From that approach the history of Philosophy started, and mainly with that approach it continued till the Modern Age, that approach is in the basis of overwhelming majority of philosophical theories nowadays.

That approach is described very schematically  as such: on the one hand, the subject is who is endowed with cognitive and other abilities and who can conduct activities, and on the other hand the world is which is passive, which is cognized by the human, which is cognized completely and is cognizable in principle, and it is a matter of time what part of it is already cognized. The relation human –> world is out of consideration in essence as everything is clear in itself: the human is able in principle to cognize the world, and the world is cognizable by the human in principle.

With this conception, Philosophy has been and, as a matter of fact, could be one thing – metaphysics, in other words – something beyond Physics, a generalization or an endeavor of generalization of Physics through philosophical categories. That name was given to the philosophical work of one of the fathers of metaphysics, Aristotle, and it would probably be impossible to give a more proper name to that Philosophy, though that name was given to it, one may say, by chance.

Metaphysics has its specific categories, its proper initial provisions, method and philosophical system in general.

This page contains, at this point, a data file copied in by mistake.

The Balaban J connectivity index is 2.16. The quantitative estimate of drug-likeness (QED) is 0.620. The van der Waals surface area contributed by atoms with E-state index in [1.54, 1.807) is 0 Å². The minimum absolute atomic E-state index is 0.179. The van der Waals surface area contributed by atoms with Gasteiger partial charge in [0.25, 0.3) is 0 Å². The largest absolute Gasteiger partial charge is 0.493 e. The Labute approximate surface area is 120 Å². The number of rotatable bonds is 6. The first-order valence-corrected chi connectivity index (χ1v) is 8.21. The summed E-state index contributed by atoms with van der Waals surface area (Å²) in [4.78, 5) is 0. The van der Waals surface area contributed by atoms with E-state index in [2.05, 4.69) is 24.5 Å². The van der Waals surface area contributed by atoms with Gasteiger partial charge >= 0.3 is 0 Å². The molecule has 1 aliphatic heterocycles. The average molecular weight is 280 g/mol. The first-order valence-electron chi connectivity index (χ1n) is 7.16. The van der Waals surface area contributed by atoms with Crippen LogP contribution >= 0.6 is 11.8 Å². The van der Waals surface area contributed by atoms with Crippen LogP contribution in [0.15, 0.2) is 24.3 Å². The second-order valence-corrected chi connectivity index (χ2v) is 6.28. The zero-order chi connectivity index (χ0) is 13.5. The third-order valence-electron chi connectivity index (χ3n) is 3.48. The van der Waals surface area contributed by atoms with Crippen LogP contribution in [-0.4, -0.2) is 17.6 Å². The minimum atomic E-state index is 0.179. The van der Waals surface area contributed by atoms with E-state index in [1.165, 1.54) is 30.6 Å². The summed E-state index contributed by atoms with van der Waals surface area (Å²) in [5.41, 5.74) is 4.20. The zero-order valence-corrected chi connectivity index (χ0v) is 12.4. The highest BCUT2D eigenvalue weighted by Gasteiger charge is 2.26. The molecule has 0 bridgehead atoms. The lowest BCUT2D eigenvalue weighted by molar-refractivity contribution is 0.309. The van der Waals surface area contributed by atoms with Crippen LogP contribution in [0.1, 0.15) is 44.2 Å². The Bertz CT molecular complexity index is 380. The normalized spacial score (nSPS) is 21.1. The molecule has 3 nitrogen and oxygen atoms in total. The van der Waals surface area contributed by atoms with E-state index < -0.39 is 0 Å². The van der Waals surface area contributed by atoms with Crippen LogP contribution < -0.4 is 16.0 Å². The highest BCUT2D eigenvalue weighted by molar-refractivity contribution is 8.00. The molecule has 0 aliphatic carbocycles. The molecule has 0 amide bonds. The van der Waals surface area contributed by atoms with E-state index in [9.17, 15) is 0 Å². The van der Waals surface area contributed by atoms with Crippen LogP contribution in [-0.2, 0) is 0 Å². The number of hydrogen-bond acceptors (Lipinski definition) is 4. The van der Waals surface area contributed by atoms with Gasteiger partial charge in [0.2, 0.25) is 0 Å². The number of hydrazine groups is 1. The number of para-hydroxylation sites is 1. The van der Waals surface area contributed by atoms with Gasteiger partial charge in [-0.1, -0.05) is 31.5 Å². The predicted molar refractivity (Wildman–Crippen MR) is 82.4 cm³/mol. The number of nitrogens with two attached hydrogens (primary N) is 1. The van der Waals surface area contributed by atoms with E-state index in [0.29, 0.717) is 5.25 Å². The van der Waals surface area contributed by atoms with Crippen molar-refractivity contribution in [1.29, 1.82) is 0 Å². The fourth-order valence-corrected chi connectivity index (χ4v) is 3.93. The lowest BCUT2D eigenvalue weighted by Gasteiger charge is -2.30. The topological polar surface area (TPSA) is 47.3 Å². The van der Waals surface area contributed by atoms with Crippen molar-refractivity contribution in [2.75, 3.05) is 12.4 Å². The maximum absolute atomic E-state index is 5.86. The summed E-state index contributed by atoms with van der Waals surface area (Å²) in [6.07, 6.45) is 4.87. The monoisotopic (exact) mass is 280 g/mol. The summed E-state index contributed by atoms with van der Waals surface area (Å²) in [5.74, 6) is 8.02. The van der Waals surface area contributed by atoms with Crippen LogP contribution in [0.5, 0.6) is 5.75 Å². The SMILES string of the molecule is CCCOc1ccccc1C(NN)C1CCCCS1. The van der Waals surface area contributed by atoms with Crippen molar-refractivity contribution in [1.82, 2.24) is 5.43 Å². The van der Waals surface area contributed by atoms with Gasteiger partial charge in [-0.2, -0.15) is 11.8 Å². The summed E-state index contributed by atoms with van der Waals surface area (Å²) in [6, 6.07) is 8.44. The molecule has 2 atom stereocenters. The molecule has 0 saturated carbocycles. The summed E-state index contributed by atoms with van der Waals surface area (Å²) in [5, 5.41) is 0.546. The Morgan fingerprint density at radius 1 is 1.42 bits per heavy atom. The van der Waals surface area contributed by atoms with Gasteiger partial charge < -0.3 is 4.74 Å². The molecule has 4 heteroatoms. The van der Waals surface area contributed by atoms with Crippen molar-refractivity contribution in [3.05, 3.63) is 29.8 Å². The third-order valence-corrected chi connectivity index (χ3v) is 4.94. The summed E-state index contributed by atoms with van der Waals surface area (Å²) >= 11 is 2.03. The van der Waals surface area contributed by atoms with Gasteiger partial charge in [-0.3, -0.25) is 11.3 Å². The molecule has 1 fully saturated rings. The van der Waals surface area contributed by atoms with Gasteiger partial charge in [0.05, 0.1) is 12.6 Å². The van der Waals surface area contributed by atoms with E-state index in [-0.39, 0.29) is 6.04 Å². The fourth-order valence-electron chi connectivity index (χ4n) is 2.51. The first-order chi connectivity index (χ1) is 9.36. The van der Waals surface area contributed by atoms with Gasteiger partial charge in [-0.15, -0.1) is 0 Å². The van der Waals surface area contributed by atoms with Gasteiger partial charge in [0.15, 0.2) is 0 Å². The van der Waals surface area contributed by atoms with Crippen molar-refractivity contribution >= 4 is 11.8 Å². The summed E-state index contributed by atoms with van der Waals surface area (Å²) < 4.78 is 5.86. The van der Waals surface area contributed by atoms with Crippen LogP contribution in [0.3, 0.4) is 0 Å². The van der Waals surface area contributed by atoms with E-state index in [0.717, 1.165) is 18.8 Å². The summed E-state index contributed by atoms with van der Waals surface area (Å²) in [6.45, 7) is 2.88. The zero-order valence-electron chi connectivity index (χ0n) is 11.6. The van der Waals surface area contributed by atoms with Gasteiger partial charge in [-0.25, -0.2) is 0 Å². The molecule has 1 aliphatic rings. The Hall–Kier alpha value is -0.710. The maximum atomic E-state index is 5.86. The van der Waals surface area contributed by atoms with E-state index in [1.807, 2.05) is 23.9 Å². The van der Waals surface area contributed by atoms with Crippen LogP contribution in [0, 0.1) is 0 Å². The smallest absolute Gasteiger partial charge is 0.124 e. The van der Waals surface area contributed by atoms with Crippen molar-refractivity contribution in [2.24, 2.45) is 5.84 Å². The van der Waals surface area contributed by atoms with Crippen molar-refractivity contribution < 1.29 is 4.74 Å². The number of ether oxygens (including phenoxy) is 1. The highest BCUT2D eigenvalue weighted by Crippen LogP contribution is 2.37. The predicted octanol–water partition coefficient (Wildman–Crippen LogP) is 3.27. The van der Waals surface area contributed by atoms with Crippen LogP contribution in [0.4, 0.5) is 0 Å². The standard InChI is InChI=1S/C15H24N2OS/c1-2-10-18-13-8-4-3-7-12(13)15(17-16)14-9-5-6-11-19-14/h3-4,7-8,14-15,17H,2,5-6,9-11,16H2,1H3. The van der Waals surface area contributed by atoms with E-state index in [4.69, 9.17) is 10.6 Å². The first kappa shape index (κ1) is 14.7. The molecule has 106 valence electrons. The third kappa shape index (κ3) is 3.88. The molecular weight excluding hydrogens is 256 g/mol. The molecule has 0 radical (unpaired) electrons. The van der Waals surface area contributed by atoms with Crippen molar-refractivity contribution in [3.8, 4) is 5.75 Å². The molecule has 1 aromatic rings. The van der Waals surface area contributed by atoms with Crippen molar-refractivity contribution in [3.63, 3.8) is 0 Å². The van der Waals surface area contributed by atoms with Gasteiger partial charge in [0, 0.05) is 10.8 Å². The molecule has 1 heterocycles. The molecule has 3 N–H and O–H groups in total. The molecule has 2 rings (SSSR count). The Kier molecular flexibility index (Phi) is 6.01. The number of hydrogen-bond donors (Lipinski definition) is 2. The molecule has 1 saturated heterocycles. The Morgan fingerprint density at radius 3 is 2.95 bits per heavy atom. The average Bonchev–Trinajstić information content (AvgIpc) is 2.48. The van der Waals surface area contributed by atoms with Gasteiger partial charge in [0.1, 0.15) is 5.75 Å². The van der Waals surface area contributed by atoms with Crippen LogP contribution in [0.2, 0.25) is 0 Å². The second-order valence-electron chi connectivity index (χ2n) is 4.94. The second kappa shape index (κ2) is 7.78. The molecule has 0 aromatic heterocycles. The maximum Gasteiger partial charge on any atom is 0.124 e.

The most typical and basic of the categories of metaphysics is that of substance, under which something lying at the basis of all the phenomena of the world is suggested, something that remains unchanged in all its variable manifestations.

Substance, according to that view, is the cause of the world. Therefore, the other most important categories are those of cause and effect.

The categories of cause and effect only conditionally, in chronological order are following that of substance, however, logically they are no less or perhaps more important.

Substance is not merely the cause of the world, but it is also that general in which unique things are finding their places and coexist peacefully, it is the genus for all its species.

So this is the essence of any metaphysical system, of course, presented very schematically.

Another category coming from the earliest period of the history of Philosophy, that of being, needs a deeper and thorough study.

Beginning from Xenophanes, the ancient Greek Philosophy is focusing more or less on the category of being, the highest degree of which one can see in Parmenides’ theory. However, the question of being is gradually losing its initial quality as a philosophical question and is turning more and more into a metaphysical one (Plato, Democritus).

‘Being exists, non-being does not exist’, this postulate of the Elean School, seemingly so clear and naïve, is leading to more and more incredible conclusions in case if we strictly follow it.

If everything existing is being, and if everything non-existing or the absence of being is non-being, so the first conclusion is: everything existing is united by being and is one integrated wholeness, nothing else either exists or has place in the world of being.